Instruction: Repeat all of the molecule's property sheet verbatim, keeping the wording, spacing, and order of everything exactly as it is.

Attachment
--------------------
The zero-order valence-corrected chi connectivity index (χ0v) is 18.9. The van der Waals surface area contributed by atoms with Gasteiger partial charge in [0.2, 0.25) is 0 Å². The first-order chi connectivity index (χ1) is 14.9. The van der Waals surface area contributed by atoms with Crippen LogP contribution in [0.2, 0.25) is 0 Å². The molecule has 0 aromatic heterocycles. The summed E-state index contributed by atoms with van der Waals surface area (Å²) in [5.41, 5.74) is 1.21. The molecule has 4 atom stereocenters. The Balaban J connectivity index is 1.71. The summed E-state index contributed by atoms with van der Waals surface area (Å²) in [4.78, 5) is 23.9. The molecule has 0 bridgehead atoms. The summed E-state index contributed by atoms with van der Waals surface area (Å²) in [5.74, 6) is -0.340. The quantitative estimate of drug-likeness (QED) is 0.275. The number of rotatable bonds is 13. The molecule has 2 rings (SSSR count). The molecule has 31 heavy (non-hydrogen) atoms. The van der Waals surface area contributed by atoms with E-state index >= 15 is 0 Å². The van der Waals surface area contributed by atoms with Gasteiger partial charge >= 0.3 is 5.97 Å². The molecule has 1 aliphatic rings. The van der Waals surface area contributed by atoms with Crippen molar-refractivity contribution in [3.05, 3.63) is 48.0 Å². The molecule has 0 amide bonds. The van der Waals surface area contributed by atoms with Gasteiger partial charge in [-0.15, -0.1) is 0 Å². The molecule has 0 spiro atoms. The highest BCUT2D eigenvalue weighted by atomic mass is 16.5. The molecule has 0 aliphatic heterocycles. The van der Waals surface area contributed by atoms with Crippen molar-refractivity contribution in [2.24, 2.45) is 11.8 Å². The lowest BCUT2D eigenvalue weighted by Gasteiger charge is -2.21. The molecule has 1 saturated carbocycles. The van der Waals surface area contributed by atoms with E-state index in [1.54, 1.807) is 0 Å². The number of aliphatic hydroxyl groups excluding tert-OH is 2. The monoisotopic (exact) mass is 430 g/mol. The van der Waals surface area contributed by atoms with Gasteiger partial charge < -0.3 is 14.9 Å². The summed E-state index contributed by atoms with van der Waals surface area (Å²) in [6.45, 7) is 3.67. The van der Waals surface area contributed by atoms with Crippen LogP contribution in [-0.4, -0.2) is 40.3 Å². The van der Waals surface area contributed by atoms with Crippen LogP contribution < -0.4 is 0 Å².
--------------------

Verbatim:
The zero-order valence-corrected chi connectivity index (χ0v) is 18.9. The van der Waals surface area contributed by atoms with Gasteiger partial charge in [0.2, 0.25) is 0 Å². The first-order chi connectivity index (χ1) is 14.9. The van der Waals surface area contributed by atoms with Crippen LogP contribution in [0.2, 0.25) is 0 Å². The molecule has 0 aromatic heterocycles. The summed E-state index contributed by atoms with van der Waals surface area (Å²) in [5.41, 5.74) is 1.21. The molecule has 4 atom stereocenters. The Balaban J connectivity index is 1.71. The summed E-state index contributed by atoms with van der Waals surface area (Å²) in [4.78, 5) is 23.9. The molecule has 0 bridgehead atoms. The summed E-state index contributed by atoms with van der Waals surface area (Å²) in [5.74, 6) is -0.340. The quantitative estimate of drug-likeness (QED) is 0.275. The number of rotatable bonds is 13. The molecule has 2 rings (SSSR count). The molecule has 31 heavy (non-hydrogen) atoms. The van der Waals surface area contributed by atoms with E-state index >= 15 is 0 Å². The van der Waals surface area contributed by atoms with Gasteiger partial charge >= 0.3 is 5.97 Å². The molecule has 1 aliphatic rings. The van der Waals surface area contributed by atoms with Crippen molar-refractivity contribution in [3.05, 3.63) is 48.0 Å². The molecule has 0 amide bonds. The van der Waals surface area contributed by atoms with Gasteiger partial charge in [-0.15, -0.1) is 0 Å². The molecule has 0 spiro atoms. The highest BCUT2D eigenvalue weighted by atomic mass is 16.5. The molecule has 0 aliphatic heterocycles. The van der Waals surface area contributed by atoms with Crippen molar-refractivity contribution in [2.24, 2.45) is 11.8 Å². The lowest BCUT2D eigenvalue weighted by Gasteiger charge is -2.21. The molecule has 1 saturated carbocycles. The van der Waals surface area contributed by atoms with E-state index in [1.54, 1.807) is 0 Å². The number of aliphatic hydroxyl groups excluding tert-OH is 2. The monoisotopic (exact) mass is 430 g/mol. The van der Waals surface area contributed by atoms with Gasteiger partial charge < -0.3 is 14.9 Å². The summed E-state index contributed by atoms with van der Waals surface area (Å²) in [6.45, 7) is 3.67. The van der Waals surface area contributed by atoms with Crippen LogP contribution in [-0.4, -0.2) is 40.3 Å². The van der Waals surface area contributed by atoms with Crippen LogP contribution < -0.4 is 0 Å².